First, Nelson could not have “lawful possession” of crack cocaine. Breakiron v. State, 79 S.W.3d 103, 106 (Tex. App.–Texarkana 2002, no pet.). Breakiron contended he had a greater right to either cocaine or marihuana, which he claimed had been taken by the victim, and he therefore was entitled to a jury instruction of defense of property. Writing for this Court, former Chief Justice Cornelius pointed out that “[l]awful possession is defined as the possession of a controlled substance that has been obtained in accordance with state or federal law.” TEX. HEALTH & SAFETY CODE ANN. § 481.002(24) (Vernon 2010). As in Breakiron, the instant record has no evidence that Nelson somehow had lawful possession of the crack cocaine he accused Bagsby and Taylor of stealing.

Breakiron bore another similarity to the instant case. In Breakiron, the victim, Breakiron’s girlfriend, testified the two argued, which led to Breakiron assaulting the girlfriend, because Breakiron thought she had “stole[n] his drugs again. He was angry . . . .” Breakiron, 79 S.W.3d at 106. Our opinion pointed out there was no testimony or evidence that Breakiron was


trying to prevent the taking or interference with his drugs, or that there was any struggle between Breakiron and the victim over the possession of any drugs or any other property. The most that may be inferred from the testimony is that Breakiron was angry with the victim for some previous event and was assaulting her in retribution for that. Such evidence does not raise an issue of protection or defense of property.



Id. In Nelson’s case, the two women testified Nelson was drunk and could not find his crack cocaine, and then accused them of taking it. This does not raise an issue of protection or defense of property.

Second, in order to claim defense of property, a defendant must admit to the criminal conduct with which he or she has been charged and then assert the statutory defense. VanBrackle v. State, 179 S.W.3d 708, 715 (Tex. App.–Austin 2005, no pet.) (citing Young v. State, 991 S.W.2d 835, 838 (Tex. Crim. App. 1999)). Accordingly, a defendant is not entitled to a jury instruction on defense of property “if, through his own testimony or the testimony of others, he claims he did not perform the assaultive acts alleged, or that he did not have the requisite culpable mental state, or both.” Id. at 715. Compare also Juarez v. State, 308 S.W.3d 398, 2010 WL 1222680 (Tex. Crim. App. 2010) (confession and avoidance doctrine applies where defendant sought instruction on defense of necessity; defendant entitled to defense instruction because, under facts of case, he admitted to offensive conduct and to statutory mens rea). Here, Nelson did not admit shooting Bagsby. Detective Lisa Green stated that, when she tried to talk to Nelson about the incident, he claimed to know nothing about the shooting, and he said nothing to the detective about any alleged burglary. 2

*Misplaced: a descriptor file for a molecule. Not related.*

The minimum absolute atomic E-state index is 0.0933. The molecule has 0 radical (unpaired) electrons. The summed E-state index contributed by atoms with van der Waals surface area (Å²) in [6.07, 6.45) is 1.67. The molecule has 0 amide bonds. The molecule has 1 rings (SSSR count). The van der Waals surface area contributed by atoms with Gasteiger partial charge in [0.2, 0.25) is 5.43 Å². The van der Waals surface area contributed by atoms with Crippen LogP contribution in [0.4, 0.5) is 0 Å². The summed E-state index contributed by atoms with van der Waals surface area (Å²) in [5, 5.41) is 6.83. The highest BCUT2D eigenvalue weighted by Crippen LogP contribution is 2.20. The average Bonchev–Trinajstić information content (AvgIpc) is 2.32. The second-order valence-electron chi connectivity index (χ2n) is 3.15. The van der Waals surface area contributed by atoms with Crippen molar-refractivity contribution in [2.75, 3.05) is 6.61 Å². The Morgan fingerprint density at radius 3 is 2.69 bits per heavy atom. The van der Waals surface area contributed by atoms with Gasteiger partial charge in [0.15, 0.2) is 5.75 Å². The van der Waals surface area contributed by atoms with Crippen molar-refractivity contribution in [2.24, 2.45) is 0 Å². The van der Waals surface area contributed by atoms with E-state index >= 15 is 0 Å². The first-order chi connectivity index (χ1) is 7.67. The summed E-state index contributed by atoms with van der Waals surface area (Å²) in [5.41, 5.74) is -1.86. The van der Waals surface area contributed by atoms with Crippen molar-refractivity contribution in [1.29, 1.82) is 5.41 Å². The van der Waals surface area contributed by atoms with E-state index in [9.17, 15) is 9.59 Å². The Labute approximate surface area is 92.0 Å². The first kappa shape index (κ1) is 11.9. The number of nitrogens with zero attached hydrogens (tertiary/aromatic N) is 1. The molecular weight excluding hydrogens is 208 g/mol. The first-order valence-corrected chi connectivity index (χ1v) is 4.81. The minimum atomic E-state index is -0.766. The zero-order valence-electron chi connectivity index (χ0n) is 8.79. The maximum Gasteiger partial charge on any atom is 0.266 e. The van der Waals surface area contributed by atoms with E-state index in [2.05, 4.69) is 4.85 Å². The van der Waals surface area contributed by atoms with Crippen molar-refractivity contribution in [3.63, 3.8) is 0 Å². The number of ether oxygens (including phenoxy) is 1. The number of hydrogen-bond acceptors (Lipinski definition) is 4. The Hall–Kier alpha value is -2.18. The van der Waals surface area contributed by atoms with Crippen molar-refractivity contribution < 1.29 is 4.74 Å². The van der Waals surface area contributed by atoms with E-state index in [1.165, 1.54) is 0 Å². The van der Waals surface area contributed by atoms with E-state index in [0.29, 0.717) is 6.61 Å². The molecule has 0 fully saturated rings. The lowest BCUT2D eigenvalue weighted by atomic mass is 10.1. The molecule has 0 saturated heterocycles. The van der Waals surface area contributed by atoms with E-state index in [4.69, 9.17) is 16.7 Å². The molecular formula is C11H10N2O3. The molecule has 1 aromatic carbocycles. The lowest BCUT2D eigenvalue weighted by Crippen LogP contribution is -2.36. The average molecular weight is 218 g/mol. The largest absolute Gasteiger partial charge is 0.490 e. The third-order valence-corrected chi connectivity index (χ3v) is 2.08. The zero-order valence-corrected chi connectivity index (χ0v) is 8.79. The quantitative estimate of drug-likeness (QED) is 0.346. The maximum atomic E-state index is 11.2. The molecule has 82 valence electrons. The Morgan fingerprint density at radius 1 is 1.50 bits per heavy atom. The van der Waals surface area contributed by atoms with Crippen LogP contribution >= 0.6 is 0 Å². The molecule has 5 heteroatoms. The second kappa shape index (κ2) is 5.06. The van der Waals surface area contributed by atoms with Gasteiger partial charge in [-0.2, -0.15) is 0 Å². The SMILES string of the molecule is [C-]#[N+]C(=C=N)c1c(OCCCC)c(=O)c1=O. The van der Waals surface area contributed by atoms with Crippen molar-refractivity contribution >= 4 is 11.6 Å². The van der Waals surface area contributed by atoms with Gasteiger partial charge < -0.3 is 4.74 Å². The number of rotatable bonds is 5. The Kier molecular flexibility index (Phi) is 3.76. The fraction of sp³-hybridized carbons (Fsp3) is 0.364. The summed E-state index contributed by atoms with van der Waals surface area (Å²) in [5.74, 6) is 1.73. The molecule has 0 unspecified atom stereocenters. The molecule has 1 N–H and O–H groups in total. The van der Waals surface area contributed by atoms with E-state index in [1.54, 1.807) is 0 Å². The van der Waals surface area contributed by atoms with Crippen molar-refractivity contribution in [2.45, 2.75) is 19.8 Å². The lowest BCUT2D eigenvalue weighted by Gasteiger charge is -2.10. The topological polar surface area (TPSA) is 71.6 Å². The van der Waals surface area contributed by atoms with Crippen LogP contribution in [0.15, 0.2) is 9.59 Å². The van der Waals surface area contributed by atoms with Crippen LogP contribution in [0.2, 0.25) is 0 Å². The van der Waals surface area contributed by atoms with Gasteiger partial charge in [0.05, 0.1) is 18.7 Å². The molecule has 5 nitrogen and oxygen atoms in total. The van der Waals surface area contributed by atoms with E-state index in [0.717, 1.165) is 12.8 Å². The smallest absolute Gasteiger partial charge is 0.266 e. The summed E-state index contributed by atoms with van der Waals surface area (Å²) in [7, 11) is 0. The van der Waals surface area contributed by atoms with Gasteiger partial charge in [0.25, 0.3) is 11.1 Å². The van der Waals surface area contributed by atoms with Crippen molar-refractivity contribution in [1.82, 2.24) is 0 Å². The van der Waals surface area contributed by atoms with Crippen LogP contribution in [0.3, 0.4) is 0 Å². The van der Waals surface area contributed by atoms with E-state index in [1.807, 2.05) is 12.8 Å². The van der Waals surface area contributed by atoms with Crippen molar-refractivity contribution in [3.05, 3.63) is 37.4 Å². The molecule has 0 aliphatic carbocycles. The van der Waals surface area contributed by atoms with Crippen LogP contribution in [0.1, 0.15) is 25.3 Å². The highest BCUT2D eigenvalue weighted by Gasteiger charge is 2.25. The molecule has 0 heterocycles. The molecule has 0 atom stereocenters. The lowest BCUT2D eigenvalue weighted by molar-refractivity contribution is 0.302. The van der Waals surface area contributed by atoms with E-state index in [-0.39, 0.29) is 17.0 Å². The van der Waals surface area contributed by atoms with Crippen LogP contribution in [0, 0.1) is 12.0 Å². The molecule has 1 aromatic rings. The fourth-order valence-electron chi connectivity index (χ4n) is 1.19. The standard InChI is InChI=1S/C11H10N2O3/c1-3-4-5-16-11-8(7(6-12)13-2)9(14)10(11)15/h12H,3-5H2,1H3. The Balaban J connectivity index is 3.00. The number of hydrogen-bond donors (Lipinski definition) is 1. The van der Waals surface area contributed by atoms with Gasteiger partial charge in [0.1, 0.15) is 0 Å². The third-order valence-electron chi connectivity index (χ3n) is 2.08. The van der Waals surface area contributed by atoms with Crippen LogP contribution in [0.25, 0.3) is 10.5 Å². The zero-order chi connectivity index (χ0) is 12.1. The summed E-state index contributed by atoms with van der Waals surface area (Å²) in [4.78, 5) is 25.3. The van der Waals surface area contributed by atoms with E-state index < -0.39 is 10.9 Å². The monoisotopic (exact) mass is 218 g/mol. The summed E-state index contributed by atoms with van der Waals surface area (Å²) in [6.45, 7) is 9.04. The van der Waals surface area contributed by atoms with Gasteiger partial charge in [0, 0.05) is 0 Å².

2   It is worth pointing out that, even if there was any evidence entitling Nelson to assert his claim of defense of property, the record is completely devoid of any justification for his use of deadly force–shooting Bagsby twice and putting the gun to her head and threatening to kill her. See Armstrong v. State, 179 S.W.3d 84, 88 (Tex. App.–Fort Worth 2005, no pet.) (no evidence supporting Armstrong’s assertion victim had knife, and therefore, Armstrong was justified in stabbing victim); Hudson v. State, 145 S.W.3d 323, 325 (Tex. App.–Fort Worth 2004, pet. ref’d) (“When there is no evidence of a belief that force is needed to defend property, a criminal defendant is not entitled to a jury instruction on defense of property.”); Hernandez v. State, 914 S.W.2d 218, 224 (Tex. App.–El Paso 1996, pet. ref’d) (although there was evidence defendant’s home had been site of drive-by shooting, that event had already occurred earlier in evening, hence no evidence to support defensive use of deadly force).

Nelson was not entitled to an instruction on defense of property, and the trial court did not err in denying Nelson’s request.

(2) The Trial Court Has Remedied the Lack of an Affirmative Deadly-Weapon Finding in Nelson’s Judgment